The European Medicines Agency (EMA) announced its human medicines committee (CHMP) started a rolling review of VLA2001, a COVID-19 vaccine developed by French company Valneva.
The CHMP’s decision to start the rolling review is based on preliminary results from laboratory studies (non-clinical data) and early clinical studies in adults.
These studies suggest the vaccine triggers the production of antibodies that target SARS-CoV-2, the virus that causes COVID-19, and may help protect against the disease.
EMA will evaluate data as they become available to decide if the benefits outweigh the risks.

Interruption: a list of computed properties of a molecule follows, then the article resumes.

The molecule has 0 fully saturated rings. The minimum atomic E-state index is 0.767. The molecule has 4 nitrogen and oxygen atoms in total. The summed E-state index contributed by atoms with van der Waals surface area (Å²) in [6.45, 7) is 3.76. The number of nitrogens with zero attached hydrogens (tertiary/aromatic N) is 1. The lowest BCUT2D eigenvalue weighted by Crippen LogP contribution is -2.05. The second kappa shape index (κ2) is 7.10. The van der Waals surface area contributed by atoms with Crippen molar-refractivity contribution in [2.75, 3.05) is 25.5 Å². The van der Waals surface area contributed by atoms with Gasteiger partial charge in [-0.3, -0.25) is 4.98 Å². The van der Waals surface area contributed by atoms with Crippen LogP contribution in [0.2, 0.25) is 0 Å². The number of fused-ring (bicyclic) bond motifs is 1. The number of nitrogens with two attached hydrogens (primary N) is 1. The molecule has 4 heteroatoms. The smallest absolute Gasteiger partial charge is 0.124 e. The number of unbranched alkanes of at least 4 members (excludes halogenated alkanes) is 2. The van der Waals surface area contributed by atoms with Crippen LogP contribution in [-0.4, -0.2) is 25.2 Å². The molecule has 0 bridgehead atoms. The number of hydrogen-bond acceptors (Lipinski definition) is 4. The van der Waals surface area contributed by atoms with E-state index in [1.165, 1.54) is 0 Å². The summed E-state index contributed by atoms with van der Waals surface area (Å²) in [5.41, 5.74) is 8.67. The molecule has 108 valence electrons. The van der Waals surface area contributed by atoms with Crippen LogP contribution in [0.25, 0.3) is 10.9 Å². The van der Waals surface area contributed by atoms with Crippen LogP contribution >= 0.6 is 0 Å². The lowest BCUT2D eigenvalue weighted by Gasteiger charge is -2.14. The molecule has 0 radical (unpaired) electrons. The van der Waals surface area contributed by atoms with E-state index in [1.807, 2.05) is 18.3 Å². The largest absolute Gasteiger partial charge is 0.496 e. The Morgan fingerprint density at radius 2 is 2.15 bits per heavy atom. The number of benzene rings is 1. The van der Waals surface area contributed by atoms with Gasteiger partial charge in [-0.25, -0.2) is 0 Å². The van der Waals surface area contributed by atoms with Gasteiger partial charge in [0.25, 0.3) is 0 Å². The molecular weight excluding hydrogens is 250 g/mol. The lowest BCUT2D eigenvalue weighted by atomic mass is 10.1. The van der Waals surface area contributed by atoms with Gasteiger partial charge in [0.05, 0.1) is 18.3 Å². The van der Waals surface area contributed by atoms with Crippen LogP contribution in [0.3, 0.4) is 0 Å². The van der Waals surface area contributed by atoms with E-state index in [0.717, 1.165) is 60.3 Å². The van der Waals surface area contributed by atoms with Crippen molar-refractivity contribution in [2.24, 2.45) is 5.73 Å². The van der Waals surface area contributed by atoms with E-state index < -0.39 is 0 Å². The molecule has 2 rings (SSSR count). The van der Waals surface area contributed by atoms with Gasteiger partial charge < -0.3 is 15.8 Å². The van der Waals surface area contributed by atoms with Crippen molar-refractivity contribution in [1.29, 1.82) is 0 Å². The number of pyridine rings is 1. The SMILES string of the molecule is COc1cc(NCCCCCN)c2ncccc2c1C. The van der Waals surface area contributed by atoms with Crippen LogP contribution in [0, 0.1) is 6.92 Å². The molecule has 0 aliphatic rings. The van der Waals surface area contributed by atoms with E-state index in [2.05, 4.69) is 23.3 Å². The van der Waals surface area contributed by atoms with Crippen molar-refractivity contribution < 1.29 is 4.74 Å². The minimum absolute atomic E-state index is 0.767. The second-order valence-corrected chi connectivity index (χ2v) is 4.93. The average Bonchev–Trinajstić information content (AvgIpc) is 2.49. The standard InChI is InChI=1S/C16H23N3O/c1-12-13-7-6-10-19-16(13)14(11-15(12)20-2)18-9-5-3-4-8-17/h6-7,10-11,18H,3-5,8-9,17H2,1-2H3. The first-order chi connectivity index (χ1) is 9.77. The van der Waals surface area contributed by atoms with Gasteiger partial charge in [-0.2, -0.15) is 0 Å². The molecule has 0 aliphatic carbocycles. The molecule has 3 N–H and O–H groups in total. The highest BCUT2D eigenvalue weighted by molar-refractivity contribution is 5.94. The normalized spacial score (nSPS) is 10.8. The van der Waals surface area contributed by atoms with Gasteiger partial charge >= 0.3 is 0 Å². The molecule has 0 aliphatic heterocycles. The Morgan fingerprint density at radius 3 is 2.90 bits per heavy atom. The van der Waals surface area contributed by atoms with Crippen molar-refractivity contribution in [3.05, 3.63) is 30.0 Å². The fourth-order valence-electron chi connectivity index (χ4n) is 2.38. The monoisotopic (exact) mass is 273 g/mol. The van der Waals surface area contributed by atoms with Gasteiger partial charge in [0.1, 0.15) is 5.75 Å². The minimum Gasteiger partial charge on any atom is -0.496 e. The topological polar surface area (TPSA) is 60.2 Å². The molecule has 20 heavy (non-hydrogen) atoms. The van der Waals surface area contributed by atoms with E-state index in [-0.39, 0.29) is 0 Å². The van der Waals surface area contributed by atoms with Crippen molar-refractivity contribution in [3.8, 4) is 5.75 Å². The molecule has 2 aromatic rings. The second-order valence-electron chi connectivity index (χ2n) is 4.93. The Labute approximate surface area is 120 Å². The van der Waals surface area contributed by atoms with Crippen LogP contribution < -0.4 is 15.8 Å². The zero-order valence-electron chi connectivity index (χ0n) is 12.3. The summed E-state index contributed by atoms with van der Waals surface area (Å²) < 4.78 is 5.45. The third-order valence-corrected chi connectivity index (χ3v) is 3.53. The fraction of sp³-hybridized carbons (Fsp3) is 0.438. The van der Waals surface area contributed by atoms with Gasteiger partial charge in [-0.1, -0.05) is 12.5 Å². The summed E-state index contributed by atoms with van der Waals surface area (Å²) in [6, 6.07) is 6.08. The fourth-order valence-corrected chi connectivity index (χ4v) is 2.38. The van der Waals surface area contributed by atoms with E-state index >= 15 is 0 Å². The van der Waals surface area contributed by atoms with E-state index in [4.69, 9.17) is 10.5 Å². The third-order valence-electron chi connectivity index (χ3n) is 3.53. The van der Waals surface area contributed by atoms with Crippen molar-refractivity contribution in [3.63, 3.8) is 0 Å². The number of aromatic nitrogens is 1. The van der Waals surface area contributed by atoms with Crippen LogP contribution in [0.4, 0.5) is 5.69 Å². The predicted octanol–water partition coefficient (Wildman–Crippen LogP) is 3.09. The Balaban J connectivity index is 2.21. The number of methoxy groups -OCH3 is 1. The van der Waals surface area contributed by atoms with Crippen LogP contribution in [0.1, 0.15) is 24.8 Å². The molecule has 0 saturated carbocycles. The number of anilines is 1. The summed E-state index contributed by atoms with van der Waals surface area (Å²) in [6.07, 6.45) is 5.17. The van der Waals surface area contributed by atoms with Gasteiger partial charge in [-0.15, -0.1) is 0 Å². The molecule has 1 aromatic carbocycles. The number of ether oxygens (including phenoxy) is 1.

The rolling review will continue until enough evidence is available for a formal marketing authorisation application.
While EMA cannot predict the overall timelines, it should take less time than normal to evaluate an eventual application because of the work done during the rolling review.
It will communicate further when the marketing authorisation application for the vaccine has been submitted.
The vaccine contains inactivated (killed) SARS-CoV-2 that cannot cause the disease.
VLA2001 also contains two ‘adjuvants’, substances to help strengthen the immune response to the vaccine.
When a person is given the vaccine, their immune system identifies the inactivated virus as foreign and makes antibodies against it.
If, later, the vaccinated person comes into contact with SARS-CoV-2, the immune system will recognise the virus and be ready to defend against it.